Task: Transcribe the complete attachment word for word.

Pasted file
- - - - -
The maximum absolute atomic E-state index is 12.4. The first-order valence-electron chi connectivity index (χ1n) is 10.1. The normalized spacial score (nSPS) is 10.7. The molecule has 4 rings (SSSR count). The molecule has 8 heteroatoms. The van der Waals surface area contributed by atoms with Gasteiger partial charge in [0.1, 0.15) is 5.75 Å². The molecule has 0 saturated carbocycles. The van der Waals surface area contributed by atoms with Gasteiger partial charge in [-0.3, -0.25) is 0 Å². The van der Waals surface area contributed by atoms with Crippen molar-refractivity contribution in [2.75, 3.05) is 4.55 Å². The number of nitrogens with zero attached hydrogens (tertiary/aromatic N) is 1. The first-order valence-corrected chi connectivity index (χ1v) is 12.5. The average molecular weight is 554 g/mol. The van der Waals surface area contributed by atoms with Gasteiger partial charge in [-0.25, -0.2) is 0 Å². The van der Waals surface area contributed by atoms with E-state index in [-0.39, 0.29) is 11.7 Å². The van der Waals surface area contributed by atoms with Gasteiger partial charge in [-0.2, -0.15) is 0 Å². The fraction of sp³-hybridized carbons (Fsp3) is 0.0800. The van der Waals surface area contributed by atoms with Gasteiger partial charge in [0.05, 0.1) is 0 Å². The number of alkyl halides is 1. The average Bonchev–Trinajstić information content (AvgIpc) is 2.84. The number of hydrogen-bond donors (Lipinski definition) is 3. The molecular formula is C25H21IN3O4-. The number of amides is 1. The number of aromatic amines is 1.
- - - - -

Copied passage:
The maximum absolute atomic E-state index is 12.4. The first-order valence-electron chi connectivity index (χ1n) is 10.1. The normalized spacial score (nSPS) is 10.7. The molecule has 4 rings (SSSR count). The molecule has 8 heteroatoms. The van der Waals surface area contributed by atoms with Gasteiger partial charge in [0.1, 0.15) is 5.75 Å². The molecule has 0 saturated carbocycles. The van der Waals surface area contributed by atoms with Gasteiger partial charge in [-0.3, -0.25) is 0 Å². The van der Waals surface area contributed by atoms with Crippen molar-refractivity contribution in [2.75, 3.05) is 4.55 Å². The number of nitrogens with zero attached hydrogens (tertiary/aromatic N) is 1. The first-order valence-corrected chi connectivity index (χ1v) is 12.5. The average molecular weight is 554 g/mol. The van der Waals surface area contributed by atoms with Gasteiger partial charge in [-0.25, -0.2) is 0 Å². The van der Waals surface area contributed by atoms with E-state index in [-0.39, 0.29) is 11.7 Å². The van der Waals surface area contributed by atoms with Gasteiger partial charge in [-0.2, -0.15) is 0 Å². The fraction of sp³-hybridized carbons (Fsp3) is 0.0800. The van der Waals surface area contributed by atoms with Gasteiger partial charge in [0.05, 0.1) is 0 Å². The number of alkyl halides is 1. The average Bonchev–Trinajstić information content (AvgIpc) is 2.84. The number of hydrogen-bond donors (Lipinski definition) is 3. The molecular formula is C25H21IN3O4-. The number of amides is 1. The number of aromatic amines is 1.